n 1919, the Santa Barbara Public Library, which doubled as an art museum, exhibited one of his paintings. The local paper stated, “The painting is of the Shoshone Falls, Snake River, Idaho, and is considered by connoisseurs, one of the artist’s most important canvases … The canvas is 6×12 feet, and was painted in 1900 … The picture has been exhibited in several cities and is now going to the Grand Canyon.”

One of Moran’s paintings hung in the Oval Office during President Obama’s administration. | Courtesy of Pete Souza

Some of Moran’s landscape paintings are hung in the Smithsonian Museum in Washington, D.C., and a couple are in the White House. During President Obama’s administration, Moran’s painting of Wyoming’s Teton Mountains hung in the Oval Office. Moran died in Santa Barbara in 1926 at age 89. He is buried in East Hampton.

After his death, the house was sold, and at least five families moved into and out of this house until 1965. In that year, Berry A. Watson and Mary Loretta Watson purchased the home for about $42,000. They raised their large family here, and today one of their sons is happily living in his childhood home. He shared that his favorite part of the house is the front porch with its pillars and railing. About a dozen copies of Moran’s landscape paintings adorn the walls.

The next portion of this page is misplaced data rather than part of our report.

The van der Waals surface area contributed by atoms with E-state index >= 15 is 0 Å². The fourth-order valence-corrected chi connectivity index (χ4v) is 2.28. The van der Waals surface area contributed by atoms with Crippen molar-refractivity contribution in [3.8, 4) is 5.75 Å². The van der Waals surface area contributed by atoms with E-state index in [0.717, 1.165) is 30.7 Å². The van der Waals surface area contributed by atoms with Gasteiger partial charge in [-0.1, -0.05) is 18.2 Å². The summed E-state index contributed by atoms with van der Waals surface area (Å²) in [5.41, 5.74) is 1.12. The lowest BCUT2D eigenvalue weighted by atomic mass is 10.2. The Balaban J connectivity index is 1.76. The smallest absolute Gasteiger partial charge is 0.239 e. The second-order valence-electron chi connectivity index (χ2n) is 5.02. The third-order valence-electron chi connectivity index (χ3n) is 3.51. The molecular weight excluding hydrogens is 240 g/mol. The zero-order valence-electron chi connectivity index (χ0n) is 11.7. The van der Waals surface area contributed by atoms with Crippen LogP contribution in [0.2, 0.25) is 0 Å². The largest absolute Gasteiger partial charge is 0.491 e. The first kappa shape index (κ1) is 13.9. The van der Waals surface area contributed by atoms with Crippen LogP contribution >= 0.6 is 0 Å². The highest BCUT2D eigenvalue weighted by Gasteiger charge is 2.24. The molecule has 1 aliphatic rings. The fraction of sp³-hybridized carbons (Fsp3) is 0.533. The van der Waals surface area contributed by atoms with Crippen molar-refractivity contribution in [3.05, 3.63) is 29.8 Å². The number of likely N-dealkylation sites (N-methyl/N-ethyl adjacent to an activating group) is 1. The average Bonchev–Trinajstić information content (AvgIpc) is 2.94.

Credit: Betsy J. Green

A second discovery came as I was leaving the house. I glanced up and noticed a carved plaque above the door — it showed a few branches of rosemary! The present owner, upon learning that the home was Rosemary Cottage, says he is considering planting a rosemary bush, “to honor the past life of the house.”

Please do not disturb the residents of 1821 Anacapa Street.

Betsy J. Green is a Santa Barbara historian and author of Discovering the History of Your House and Your Neighborhood, Santa Monica Press, 2002. Her website is betsyjgreen.com.

May: The Architecturally Macabre Book Club

May: The Architecturally Macabre Book Club

WHERE ARCHITECTURE IS ALWAYS THE MAIN CHARACTER.

Hosted by AFSB Vice President, Selinda Tuttle.

“Personally, I prefer to read books—fiction or non-fiction—that feature the city as a character,” says the book club’s curator, AFSB Vice President Selinda Tuttle. “The only thing cooler than reading a book that reckons with a city is being able to talk about that book with people who find it just as worthy of conversation.”